Tsleil-Waututh Elders have said that when Europeans began to arrive, a significant portion of our population was lost to disease. Many stories tell of how our people survived other difficult times — colonialism, the reserve system, and residential schools. Throughout these hard times and despite these obstacles, our people helped to build Vancouver and North Vancouver, persevered in our stewardship of the lands and waters of our territory, and continued practicing and passing down our language and culture however we could. We found our way through the change that was happening in the world around us – taken from the Tsleil-Waututh Nation Land Use Plan 2018.
The knowledge of the tides and life cycles of the ecosystem and marine life played a significant role in the sustainability of coastal Indigenous communities. The people were aware when it was a bad year for fish, and they never took more than they needed. They knew the migration patterns of the animals and fish and travelled from winter to summer villages with food sources. The use of this information is valuable to be able to plan for a sustainable future for the next generations.
The role of Traditional Knowledge in research
Traditional Knowledge brings a greater understanding to the environment when it is incorporated in Western-based research and planning. Future research will have to respect Indigenous knowledge and be carefully integrated with scientific research to provide an all-inclusive viewpoint when making decisions.
Clear Seas recognizes the importance of Indigenous voices and has created a space for coastal communities to amplify their concerns when it comes to marine shipping and the knowledge these Indigenous communities hold within their traditional waters.
Clear Seas launches an Indigenous Internship program
In order to include Indigenous views into its research and inform marine shipping, Clear Seas launched an Indigenous Internship program in the spring of 2021. The goal of this program is to listen to Indigenous communities’ priorities when it comes to marine shipping and include these priorities in the research Clear Seas is working on. Reconciliation in the maritime industry is important to Clear Seas, and I am motivated to work with the communities to share their stories by including Traditional Knowledge into research projects focused on marine shipping. Not only is this a step towards reconciliation in the maritime industry, it is building capacity within the Indigenous communities.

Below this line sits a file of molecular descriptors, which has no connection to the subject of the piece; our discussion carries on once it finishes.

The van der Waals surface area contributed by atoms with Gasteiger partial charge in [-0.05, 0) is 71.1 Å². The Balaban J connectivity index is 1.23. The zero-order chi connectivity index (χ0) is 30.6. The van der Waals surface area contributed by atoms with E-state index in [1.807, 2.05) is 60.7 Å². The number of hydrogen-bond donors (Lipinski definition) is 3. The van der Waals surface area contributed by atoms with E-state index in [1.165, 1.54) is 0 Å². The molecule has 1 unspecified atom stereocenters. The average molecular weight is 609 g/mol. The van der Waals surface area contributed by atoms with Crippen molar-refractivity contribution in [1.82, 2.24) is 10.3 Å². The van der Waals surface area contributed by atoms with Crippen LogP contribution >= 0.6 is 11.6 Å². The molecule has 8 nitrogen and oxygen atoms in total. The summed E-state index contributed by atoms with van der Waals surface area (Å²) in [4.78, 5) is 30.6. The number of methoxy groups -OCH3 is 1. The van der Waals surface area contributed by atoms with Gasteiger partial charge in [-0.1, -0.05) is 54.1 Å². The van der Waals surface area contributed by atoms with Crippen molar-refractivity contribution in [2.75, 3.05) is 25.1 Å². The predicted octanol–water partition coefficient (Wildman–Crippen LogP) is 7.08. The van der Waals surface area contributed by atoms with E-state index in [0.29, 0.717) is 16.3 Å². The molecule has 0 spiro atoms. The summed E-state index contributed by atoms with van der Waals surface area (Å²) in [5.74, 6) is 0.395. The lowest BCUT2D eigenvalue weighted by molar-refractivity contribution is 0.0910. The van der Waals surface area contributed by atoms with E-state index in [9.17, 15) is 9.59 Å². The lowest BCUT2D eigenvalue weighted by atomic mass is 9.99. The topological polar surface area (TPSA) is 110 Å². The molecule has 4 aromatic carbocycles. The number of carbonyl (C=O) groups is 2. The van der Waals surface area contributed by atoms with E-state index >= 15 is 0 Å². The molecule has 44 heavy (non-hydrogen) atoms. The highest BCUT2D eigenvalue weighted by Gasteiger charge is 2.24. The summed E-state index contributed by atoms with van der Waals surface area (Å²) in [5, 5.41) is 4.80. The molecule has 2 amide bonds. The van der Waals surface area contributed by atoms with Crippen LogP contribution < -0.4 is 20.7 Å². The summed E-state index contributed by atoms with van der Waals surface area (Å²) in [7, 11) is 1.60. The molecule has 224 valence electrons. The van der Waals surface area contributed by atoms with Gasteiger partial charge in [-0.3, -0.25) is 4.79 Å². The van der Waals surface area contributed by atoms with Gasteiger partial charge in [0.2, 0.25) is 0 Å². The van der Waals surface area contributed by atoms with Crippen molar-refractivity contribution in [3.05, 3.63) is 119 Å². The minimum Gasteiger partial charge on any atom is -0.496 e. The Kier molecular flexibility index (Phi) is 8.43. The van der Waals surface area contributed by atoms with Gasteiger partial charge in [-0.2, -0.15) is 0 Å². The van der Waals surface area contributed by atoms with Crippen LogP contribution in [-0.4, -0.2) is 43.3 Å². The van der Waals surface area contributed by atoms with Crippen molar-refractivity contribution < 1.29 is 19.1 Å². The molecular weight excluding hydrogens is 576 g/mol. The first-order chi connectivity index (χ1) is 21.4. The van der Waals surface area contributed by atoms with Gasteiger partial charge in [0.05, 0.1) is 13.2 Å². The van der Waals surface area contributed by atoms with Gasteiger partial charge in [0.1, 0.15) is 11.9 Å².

We are reinventing the paradigm to ensure that Indigenous perspectives inform our research from the beginning of the projects rather than what has often been the other way around. Clear Seas will be working with the interns to advance the perspective of the First Nations and Inuit communities involved rather than prescribing a set approach. It’s about listening and applying Traditional Knowledge to map out strategies that will manage hazards and respect Indigenous Peoples and their cultural heritage. This is a key step as part of reconciliation.
Confronting the past, helping to heal the future
This year may mark a turning point for Indigenous Peoples in Canada. In the wake of the Kamloops discovery, Canadians are facing the reality of the legacy of the residential school system and the disruption and destruction it wreaked upon our people. It reminds all of us of the importance of the Truth and Reconciliation Commission and the actions that Canada must take to help heal and show its respect for our people. There are tangible steps all of us can address to build a better future which will help turn the page on this dark chapter in history to fully address reconciliation.
1 This is a poetic and heartfelt expression used by Indigenous Peoples to reference the time before Creation.
Published June 17, 2021
Last modified on February 22, 2022